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ST. GEORGE — Six years of drought have dropped the Colorado River reservoirs of Lake Mead and Lake Powell to their lowest level in nearly 100 years of recorded history, according to the U.S. Bureau of Reclamation.

A plan that would help the federal agency coordinate water delivery during such extreme shortages at the two reservoirs is now ready for public review. The draft environmental-impact statement poses four possible action alternatives, plus a no-action choice. Bureau staff, five federal agencies, water-rights stakeholders, environmental organizations and other interested parties assisted in drafting the plan.

"The seven basin states of the Colorado River not too many months ago were ready to turn loose their lawyers and begin the battle of the titans" over water rights, said Mark Limbaugh, Assistant Secretary of Water and Science with the Department of the Interior. "Since then, the biggest turnover I've ever seen has taken place. They are now working together to share shortages, better manage reservoirs and make it through the tough times we know are ahead of us."

Limbaugh spoke this week in St. George to more than 650 people attending the Utah Water Users Convention.

"This is history-making," said Limbaugh. "The Secretary of the Interior will choose an alternative, and a record of decision will set forth the guidelines on how to manage water shortages and retain the water rights they have."

Over the past six years, water levels at Lake Powell and Lake Mead dropped from nearly full to less than 60 percent of capacity at the end of 2006, according to the bureau. No federal guidelines are currently in place to define the circumstances of when and how the annual amount of water available would be reduced to the states holding water rights in the Colorado River.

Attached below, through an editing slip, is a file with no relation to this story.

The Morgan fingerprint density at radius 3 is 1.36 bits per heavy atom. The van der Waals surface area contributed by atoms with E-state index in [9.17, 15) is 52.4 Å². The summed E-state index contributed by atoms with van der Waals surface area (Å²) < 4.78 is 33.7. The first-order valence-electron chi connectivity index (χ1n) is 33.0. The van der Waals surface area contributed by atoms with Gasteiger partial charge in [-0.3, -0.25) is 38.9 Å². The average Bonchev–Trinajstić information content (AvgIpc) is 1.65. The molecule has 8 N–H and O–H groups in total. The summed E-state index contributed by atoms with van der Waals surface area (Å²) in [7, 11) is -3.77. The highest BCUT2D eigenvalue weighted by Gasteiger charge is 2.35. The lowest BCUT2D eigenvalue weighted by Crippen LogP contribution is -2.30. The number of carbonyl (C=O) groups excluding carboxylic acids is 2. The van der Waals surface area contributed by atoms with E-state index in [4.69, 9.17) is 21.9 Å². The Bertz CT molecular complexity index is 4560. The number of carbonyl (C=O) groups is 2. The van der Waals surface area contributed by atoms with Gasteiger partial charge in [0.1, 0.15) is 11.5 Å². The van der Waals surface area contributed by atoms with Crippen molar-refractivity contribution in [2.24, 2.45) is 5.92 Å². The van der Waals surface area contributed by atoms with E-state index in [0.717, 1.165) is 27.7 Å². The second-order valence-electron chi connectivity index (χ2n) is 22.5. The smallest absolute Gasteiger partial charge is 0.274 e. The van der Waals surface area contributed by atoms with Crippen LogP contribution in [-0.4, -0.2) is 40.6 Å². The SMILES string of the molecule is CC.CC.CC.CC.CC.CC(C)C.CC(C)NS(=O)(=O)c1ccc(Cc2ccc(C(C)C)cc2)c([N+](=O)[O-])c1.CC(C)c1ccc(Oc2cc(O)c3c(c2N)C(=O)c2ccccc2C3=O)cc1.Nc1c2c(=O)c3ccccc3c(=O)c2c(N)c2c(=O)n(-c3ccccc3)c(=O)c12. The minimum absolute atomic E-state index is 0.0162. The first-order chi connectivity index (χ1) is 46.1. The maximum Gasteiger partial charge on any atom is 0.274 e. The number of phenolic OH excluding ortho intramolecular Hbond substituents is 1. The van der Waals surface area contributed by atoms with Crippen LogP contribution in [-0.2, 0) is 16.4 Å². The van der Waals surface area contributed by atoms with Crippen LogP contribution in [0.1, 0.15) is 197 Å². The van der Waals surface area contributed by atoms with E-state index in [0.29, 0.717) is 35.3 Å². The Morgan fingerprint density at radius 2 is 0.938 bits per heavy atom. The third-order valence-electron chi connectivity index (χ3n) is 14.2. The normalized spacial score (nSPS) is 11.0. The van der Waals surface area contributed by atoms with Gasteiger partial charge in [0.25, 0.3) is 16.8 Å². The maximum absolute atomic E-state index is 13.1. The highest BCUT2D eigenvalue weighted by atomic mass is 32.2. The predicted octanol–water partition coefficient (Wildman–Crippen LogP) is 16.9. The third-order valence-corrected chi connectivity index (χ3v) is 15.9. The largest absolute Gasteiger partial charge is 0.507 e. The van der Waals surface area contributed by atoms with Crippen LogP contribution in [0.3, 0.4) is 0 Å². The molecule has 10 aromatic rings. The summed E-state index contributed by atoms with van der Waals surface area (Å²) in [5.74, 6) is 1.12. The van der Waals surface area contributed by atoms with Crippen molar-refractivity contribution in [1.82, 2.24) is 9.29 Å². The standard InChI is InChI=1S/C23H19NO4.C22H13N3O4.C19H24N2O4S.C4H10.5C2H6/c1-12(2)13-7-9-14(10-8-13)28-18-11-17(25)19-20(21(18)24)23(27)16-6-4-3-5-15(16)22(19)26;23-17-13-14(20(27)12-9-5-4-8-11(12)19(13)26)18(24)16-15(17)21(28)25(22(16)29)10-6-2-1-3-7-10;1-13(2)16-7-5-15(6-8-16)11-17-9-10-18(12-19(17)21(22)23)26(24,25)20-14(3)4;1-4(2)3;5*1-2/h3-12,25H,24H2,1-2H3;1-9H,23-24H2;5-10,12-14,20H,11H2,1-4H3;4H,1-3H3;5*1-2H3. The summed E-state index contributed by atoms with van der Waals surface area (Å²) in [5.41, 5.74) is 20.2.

The states holding water rights are Utah, Wyoming and Colorado as the Upper Division, while Arizona, New Mexico, Nevada and California make up the Lower Division states.

"The West has always had drought in one way or another," said Limbaugh. "That's why we have reservoirs. We're in a new era in water management. We need to manage like we are in a drought every year. We need to save for the future. We can't go back to complacency."

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The primary purpose of developing the drought guidelines is to improve management of the Colorado River by considering trade-offs between frequency and magnitude of any reductions in water supply. The plan developers also wanted to consider the effects of water storage in the two reservoirs on supply, power production, recreation and other environmental resources.

And the planners aimed to provide the Lower Division states a greater degree of predictability when it comes to water delivery during a drought, as well as additional methods of storage and delivery of the water supplies in Lake Mead.

Copies of the Draft EIS are available at the Bureau of Reclamation's Web Site at The public review period for the document ends April 30, 2007. A public hearing on the plan is scheduled April 5 from 6 p.m. to 9 p.m. at the Hilton Salt Lake City Center, 255 S. West Temple.